In New York and New Jersey, there is a group of Mexican Americans and Chicanos – indigenous people with roots in Mexico practicing the tradition of Anahuac (Aztec). The film follows danza (dance) and rituals of the group, Kalpulli Huehuetlahtolli and interviews the individuals about the heart of it’s culture. In this documentary by Hiroshi Sunairi, their testimonies reveals the complex history of colonized past and evolution. Location: Theater, 2nd Floor
This film screening is presented in collaboration with the Indigenous Elders Of the Condor & Eagle Summit: C10+1 Uey Tlatokan, NYC which will be held from 21 to 25 September 2016, with activities at the Queens Museum and Flushing Meadows Corona Park on Sep 23-25.
A second screening of this film will take place on Saturday, Sep. 24 at 11am, which will include a Q&A with the filmmakers and subjects from the film.
Conceived, cinematography, edited and directed by Hiroshi Sunairi
Produced by Joel Kimbeck
Associate producer: Yao Yaocihuatzin and Tlalcihuatzin Montse Olmos
Sound by Yoon Choi
Music Score: Kalpulli Huehuetlahtolli
Language/Dialogue: English, Anahuac and Spanish
Cast (in order of appearance)
Capitana Guadalupe Becerril Alcantara, Capitan Edward Jaramillo, Capitan Anibal Becerril Alcantara, Capitana Yaocihuatzin, Tlalcihuatzin Montse Olmos, Capitana Quetziquetl Jaramillo, Tlazohtiani Hilario Jaramillo
About Kalpulli Huehuetlahtolli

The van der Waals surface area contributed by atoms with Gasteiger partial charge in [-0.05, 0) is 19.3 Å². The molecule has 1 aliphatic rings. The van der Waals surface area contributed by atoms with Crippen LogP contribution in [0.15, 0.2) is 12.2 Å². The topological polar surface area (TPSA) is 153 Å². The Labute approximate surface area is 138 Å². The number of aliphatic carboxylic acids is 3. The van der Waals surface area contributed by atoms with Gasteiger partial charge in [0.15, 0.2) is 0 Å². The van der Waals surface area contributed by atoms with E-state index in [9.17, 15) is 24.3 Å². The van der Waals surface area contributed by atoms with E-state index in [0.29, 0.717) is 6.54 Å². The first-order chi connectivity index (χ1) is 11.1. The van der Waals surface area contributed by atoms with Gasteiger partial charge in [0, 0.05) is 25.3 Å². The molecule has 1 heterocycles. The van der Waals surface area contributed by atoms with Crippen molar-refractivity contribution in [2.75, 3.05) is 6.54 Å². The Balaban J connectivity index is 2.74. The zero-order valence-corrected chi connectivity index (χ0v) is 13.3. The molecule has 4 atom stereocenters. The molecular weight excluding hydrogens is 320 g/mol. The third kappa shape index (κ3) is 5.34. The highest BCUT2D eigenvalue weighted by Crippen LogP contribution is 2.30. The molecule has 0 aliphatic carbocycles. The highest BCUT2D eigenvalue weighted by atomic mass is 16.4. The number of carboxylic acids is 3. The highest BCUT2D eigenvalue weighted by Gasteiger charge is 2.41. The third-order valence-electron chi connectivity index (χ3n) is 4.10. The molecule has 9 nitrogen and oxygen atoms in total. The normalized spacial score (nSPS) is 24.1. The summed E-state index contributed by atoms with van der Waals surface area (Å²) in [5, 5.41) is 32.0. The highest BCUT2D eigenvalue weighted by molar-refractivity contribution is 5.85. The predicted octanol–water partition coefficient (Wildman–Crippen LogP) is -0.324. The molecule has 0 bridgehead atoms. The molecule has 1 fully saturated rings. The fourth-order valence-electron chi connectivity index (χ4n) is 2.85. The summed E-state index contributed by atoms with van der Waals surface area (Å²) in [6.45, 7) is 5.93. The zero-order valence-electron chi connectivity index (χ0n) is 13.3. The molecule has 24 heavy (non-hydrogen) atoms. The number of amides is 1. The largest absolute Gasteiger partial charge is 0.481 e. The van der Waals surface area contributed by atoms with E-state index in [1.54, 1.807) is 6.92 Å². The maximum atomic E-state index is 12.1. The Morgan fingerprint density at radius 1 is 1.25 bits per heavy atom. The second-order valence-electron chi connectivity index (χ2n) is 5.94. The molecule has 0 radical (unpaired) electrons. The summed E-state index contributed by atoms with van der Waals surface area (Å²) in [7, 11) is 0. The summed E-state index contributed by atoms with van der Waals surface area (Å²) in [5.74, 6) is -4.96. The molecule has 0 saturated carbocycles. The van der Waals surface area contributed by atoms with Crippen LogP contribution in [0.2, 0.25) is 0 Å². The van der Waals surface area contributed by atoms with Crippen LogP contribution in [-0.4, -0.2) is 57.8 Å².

Loosely translated from the ancient Nahuatl language, our name stands for a community of ancient speaking. More in depth: Kalpulli is a group of people collectively working together to preserve Mexica traditions, not only through Danza and the passing down of historical teachings, but also in the arts, theologies, philosophies, spiritually, ancient traditions, ceremonies, language, natural medicine and herbology, meditation and ancestral songs. Kalpulli is a place where people of every age group and background can retrain themselves on the principles of our ancestors. The Huehuetlatolli, is the “ancient word”. Kalpulli utilizes elders and traditional teachers to support our efforts to provide indigenous leadership and community outreach. Aztecs are Nahuatl speaking descendants of Ancient Mexico. Mexicas are a nation of Aztecs that were most dominant in the area.
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